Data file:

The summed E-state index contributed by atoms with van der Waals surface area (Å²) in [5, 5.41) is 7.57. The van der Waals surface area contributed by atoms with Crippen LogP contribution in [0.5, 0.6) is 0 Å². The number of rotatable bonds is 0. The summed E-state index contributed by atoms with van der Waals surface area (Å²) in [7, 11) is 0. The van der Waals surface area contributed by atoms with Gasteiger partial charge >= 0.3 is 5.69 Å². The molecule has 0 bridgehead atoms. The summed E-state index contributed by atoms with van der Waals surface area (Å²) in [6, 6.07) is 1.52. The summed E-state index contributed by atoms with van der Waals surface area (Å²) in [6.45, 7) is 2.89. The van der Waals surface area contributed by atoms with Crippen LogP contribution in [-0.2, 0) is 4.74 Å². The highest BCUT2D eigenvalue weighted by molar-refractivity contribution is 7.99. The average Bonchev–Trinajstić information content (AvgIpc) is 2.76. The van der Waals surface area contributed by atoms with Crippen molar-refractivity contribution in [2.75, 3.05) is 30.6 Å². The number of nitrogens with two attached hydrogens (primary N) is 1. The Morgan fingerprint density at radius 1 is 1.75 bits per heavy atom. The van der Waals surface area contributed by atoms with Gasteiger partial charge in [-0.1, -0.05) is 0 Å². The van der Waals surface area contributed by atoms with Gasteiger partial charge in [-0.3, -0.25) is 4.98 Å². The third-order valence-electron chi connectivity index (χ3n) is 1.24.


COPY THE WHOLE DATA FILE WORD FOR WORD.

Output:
The summed E-state index contributed by atoms with van der Waals surface area (Å²) in [5, 5.41) is 7.57. The van der Waals surface area contributed by atoms with Crippen LogP contribution in [0.5, 0.6) is 0 Å². The number of rotatable bonds is 0. The summed E-state index contributed by atoms with van der Waals surface area (Å²) in [7, 11) is 0. The van der Waals surface area contributed by atoms with Gasteiger partial charge >= 0.3 is 5.69 Å². The molecule has 0 bridgehead atoms. The summed E-state index contributed by atoms with van der Waals surface area (Å²) in [6, 6.07) is 1.52. The summed E-state index contributed by atoms with van der Waals surface area (Å²) in [6.45, 7) is 2.89. The van der Waals surface area contributed by atoms with Crippen LogP contribution in [-0.2, 0) is 4.74 Å². The highest BCUT2D eigenvalue weighted by molar-refractivity contribution is 7.99. The average Bonchev–Trinajstić information content (AvgIpc) is 2.76. The van der Waals surface area contributed by atoms with Crippen molar-refractivity contribution in [2.75, 3.05) is 30.6 Å². The number of nitrogens with two attached hydrogens (primary N) is 1. The Morgan fingerprint density at radius 1 is 1.75 bits per heavy atom. The van der Waals surface area contributed by atoms with Gasteiger partial charge in [-0.1, -0.05) is 0 Å². The van der Waals surface area contributed by atoms with Gasteiger partial charge in [-0.3, -0.25) is 4.98 Å². The third-order valence-electron chi connectivity index (χ3n) is 1.24.